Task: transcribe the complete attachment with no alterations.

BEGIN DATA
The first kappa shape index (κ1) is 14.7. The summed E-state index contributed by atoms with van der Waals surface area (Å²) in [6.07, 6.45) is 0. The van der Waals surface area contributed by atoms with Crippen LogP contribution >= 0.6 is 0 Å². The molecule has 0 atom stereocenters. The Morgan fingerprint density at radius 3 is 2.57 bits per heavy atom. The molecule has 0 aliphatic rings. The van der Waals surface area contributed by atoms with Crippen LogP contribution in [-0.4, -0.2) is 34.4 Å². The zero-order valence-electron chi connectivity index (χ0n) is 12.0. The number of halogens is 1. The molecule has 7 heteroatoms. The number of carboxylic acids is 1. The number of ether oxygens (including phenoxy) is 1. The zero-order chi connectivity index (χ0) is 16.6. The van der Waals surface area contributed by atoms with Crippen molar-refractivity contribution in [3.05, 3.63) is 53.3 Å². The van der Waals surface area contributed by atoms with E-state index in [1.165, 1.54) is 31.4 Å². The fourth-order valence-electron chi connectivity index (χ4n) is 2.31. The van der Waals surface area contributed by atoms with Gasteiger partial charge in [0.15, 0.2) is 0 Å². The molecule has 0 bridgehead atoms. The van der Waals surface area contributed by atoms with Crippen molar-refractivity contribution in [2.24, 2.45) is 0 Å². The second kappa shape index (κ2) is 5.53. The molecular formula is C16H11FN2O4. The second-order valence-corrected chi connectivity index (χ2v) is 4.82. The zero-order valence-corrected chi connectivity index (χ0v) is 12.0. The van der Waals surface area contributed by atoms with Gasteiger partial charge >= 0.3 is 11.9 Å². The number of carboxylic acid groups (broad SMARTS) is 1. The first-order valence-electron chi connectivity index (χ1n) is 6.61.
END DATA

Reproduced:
The first kappa shape index (κ1) is 14.7. The summed E-state index contributed by atoms with van der Waals surface area (Å²) in [6.07, 6.45) is 0. The van der Waals surface area contributed by atoms with Crippen LogP contribution >= 0.6 is 0 Å². The molecule has 0 atom stereocenters. The Morgan fingerprint density at radius 3 is 2.57 bits per heavy atom. The molecule has 0 aliphatic rings. The van der Waals surface area contributed by atoms with Crippen LogP contribution in [-0.4, -0.2) is 34.4 Å². The zero-order valence-electron chi connectivity index (χ0n) is 12.0. The number of halogens is 1. The molecule has 7 heteroatoms. The number of carboxylic acids is 1. The number of ether oxygens (including phenoxy) is 1. The zero-order chi connectivity index (χ0) is 16.6. The van der Waals surface area contributed by atoms with Crippen molar-refractivity contribution in [3.05, 3.63) is 53.3 Å². The van der Waals surface area contributed by atoms with E-state index in [1.165, 1.54) is 31.4 Å². The fourth-order valence-electron chi connectivity index (χ4n) is 2.31. The van der Waals surface area contributed by atoms with Gasteiger partial charge in [0.15, 0.2) is 0 Å². The molecule has 0 bridgehead atoms. The van der Waals surface area contributed by atoms with Crippen molar-refractivity contribution in [2.24, 2.45) is 0 Å². The second kappa shape index (κ2) is 5.53. The molecular formula is C16H11FN2O4. The second-order valence-corrected chi connectivity index (χ2v) is 4.82. The zero-order valence-corrected chi connectivity index (χ0v) is 12.0. The van der Waals surface area contributed by atoms with Gasteiger partial charge >= 0.3 is 11.9 Å². The number of carboxylic acid groups (broad SMARTS) is 1. The first-order valence-electron chi connectivity index (χ1n) is 6.61.